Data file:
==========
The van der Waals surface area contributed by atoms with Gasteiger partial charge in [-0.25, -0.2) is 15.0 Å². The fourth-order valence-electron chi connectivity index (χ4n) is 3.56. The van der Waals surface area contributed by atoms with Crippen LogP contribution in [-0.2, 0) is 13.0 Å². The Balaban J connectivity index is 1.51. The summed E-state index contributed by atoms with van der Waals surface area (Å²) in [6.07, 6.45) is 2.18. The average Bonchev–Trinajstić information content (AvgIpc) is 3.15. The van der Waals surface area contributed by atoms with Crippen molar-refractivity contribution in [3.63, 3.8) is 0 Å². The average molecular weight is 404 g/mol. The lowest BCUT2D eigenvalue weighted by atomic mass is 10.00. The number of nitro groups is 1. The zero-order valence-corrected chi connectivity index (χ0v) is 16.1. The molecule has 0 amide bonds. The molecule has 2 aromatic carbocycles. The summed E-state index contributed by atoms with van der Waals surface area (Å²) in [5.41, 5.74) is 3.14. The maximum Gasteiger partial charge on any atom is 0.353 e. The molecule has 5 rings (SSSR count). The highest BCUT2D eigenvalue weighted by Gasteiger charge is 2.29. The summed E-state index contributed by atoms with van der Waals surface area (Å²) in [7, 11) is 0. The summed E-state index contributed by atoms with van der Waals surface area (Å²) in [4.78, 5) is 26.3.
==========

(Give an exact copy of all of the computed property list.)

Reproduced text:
The van der Waals surface area contributed by atoms with Gasteiger partial charge in [-0.25, -0.2) is 15.0 Å². The fourth-order valence-electron chi connectivity index (χ4n) is 3.56. The van der Waals surface area contributed by atoms with Crippen LogP contribution in [-0.2, 0) is 13.0 Å². The Balaban J connectivity index is 1.51. The summed E-state index contributed by atoms with van der Waals surface area (Å²) in [6.07, 6.45) is 2.18. The average Bonchev–Trinajstić information content (AvgIpc) is 3.15. The van der Waals surface area contributed by atoms with Crippen molar-refractivity contribution in [3.63, 3.8) is 0 Å². The average molecular weight is 404 g/mol. The lowest BCUT2D eigenvalue weighted by atomic mass is 10.00. The number of nitro groups is 1. The zero-order valence-corrected chi connectivity index (χ0v) is 16.1. The molecule has 0 amide bonds. The molecule has 2 aromatic carbocycles. The summed E-state index contributed by atoms with van der Waals surface area (Å²) in [5.41, 5.74) is 3.14. The maximum Gasteiger partial charge on any atom is 0.353 e. The molecule has 5 rings (SSSR count). The highest BCUT2D eigenvalue weighted by Gasteiger charge is 2.29. The summed E-state index contributed by atoms with van der Waals surface area (Å²) in [7, 11) is 0. The summed E-state index contributed by atoms with van der Waals surface area (Å²) in [4.78, 5) is 26.3.